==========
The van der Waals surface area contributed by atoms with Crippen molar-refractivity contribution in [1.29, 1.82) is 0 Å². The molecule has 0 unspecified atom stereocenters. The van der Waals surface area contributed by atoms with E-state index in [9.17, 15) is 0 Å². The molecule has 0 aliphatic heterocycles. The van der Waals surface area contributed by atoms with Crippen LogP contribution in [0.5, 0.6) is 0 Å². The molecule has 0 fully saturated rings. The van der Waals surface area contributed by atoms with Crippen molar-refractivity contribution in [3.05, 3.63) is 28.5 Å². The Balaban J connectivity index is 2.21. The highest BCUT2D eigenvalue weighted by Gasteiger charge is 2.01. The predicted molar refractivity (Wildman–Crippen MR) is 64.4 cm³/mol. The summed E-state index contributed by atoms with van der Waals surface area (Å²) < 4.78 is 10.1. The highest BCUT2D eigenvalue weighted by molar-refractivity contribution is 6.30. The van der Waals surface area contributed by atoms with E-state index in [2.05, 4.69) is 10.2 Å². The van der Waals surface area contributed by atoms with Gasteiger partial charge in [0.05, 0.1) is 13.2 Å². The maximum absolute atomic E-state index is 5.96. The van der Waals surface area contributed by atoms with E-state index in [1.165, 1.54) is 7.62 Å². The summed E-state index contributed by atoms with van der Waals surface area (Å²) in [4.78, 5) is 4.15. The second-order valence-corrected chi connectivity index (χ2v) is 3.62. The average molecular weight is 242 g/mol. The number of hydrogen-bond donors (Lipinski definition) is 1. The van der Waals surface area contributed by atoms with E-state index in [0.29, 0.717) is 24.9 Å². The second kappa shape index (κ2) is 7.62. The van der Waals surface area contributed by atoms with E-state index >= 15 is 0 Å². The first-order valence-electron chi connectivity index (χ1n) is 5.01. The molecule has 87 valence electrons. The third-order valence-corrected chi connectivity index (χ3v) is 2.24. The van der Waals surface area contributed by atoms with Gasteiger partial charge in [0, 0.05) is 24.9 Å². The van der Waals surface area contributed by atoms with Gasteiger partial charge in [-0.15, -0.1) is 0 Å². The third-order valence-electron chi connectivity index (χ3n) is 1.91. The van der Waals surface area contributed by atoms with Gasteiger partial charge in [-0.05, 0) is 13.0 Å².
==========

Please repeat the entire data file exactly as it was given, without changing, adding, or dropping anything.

The van der Waals surface area contributed by atoms with Crippen molar-refractivity contribution in [1.29, 1.82) is 0 Å². The molecule has 0 unspecified atom stereocenters. The van der Waals surface area contributed by atoms with E-state index in [9.17, 15) is 0 Å². The molecule has 0 aliphatic heterocycles. The van der Waals surface area contributed by atoms with Crippen LogP contribution in [0.5, 0.6) is 0 Å². The molecule has 0 fully saturated rings. The van der Waals surface area contributed by atoms with Crippen molar-refractivity contribution in [3.05, 3.63) is 28.5 Å². The Balaban J connectivity index is 2.21. The highest BCUT2D eigenvalue weighted by Gasteiger charge is 2.01. The predicted molar refractivity (Wildman–Crippen MR) is 64.4 cm³/mol. The summed E-state index contributed by atoms with van der Waals surface area (Å²) < 4.78 is 10.1. The highest BCUT2D eigenvalue weighted by molar-refractivity contribution is 6.30. The van der Waals surface area contributed by atoms with E-state index in [2.05, 4.69) is 10.2 Å². The van der Waals surface area contributed by atoms with Gasteiger partial charge in [0.05, 0.1) is 13.2 Å². The maximum absolute atomic E-state index is 5.96. The van der Waals surface area contributed by atoms with E-state index in [1.165, 1.54) is 7.62 Å². The summed E-state index contributed by atoms with van der Waals surface area (Å²) in [4.78, 5) is 4.15. The second-order valence-corrected chi connectivity index (χ2v) is 3.62. The average molecular weight is 242 g/mol. The number of hydrogen-bond donors (Lipinski definition) is 1. The van der Waals surface area contributed by atoms with E-state index in [0.29, 0.717) is 24.9 Å². The second kappa shape index (κ2) is 7.62. The van der Waals surface area contributed by atoms with E-state index >= 15 is 0 Å². The first-order valence-electron chi connectivity index (χ1n) is 5.01. The molecule has 87 valence electrons. The third-order valence-corrected chi connectivity index (χ3v) is 2.24. The van der Waals surface area contributed by atoms with Gasteiger partial charge in [0, 0.05) is 24.9 Å². The van der Waals surface area contributed by atoms with Gasteiger partial charge in [-0.15, -0.1) is 0 Å². The third-order valence-electron chi connectivity index (χ3n) is 1.91. The van der Waals surface area contributed by atoms with Gasteiger partial charge in [-0.05, 0) is 13.0 Å².